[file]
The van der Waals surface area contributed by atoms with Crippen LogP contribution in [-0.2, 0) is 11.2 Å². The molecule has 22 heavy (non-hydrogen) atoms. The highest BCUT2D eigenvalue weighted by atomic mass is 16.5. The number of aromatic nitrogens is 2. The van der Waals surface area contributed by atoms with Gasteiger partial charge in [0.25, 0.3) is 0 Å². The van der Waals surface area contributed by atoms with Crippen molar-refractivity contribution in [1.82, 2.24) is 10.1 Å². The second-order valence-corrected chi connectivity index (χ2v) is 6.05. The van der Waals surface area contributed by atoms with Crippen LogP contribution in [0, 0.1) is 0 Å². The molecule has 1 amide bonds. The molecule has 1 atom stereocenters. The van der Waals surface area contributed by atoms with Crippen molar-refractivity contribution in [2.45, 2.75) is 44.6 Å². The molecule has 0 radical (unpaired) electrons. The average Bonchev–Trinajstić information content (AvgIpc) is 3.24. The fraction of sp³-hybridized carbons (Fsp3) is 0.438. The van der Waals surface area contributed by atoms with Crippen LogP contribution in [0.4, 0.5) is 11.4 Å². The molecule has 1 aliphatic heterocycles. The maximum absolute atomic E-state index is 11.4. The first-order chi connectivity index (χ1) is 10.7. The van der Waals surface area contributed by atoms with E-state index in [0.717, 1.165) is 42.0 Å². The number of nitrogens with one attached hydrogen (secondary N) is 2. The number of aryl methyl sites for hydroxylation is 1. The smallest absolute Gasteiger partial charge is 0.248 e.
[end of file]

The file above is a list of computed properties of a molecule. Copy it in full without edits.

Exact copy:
The van der Waals surface area contributed by atoms with Crippen LogP contribution in [-0.2, 0) is 11.2 Å². The molecule has 22 heavy (non-hydrogen) atoms. The highest BCUT2D eigenvalue weighted by atomic mass is 16.5. The number of aromatic nitrogens is 2. The van der Waals surface area contributed by atoms with Gasteiger partial charge in [0.25, 0.3) is 0 Å². The van der Waals surface area contributed by atoms with Crippen molar-refractivity contribution in [1.82, 2.24) is 10.1 Å². The second-order valence-corrected chi connectivity index (χ2v) is 6.05. The van der Waals surface area contributed by atoms with Crippen LogP contribution in [0, 0.1) is 0 Å². The molecule has 1 amide bonds. The molecule has 1 atom stereocenters. The van der Waals surface area contributed by atoms with Crippen molar-refractivity contribution in [2.45, 2.75) is 44.6 Å². The molecule has 0 radical (unpaired) electrons. The average Bonchev–Trinajstić information content (AvgIpc) is 3.24. The fraction of sp³-hybridized carbons (Fsp3) is 0.438. The van der Waals surface area contributed by atoms with Crippen LogP contribution in [0.4, 0.5) is 11.4 Å². The molecule has 1 aliphatic heterocycles. The maximum absolute atomic E-state index is 11.4. The first-order chi connectivity index (χ1) is 10.7. The van der Waals surface area contributed by atoms with E-state index in [0.717, 1.165) is 42.0 Å². The number of nitrogens with one attached hydrogen (secondary N) is 2. The number of aryl methyl sites for hydroxylation is 1. The smallest absolute Gasteiger partial charge is 0.248 e.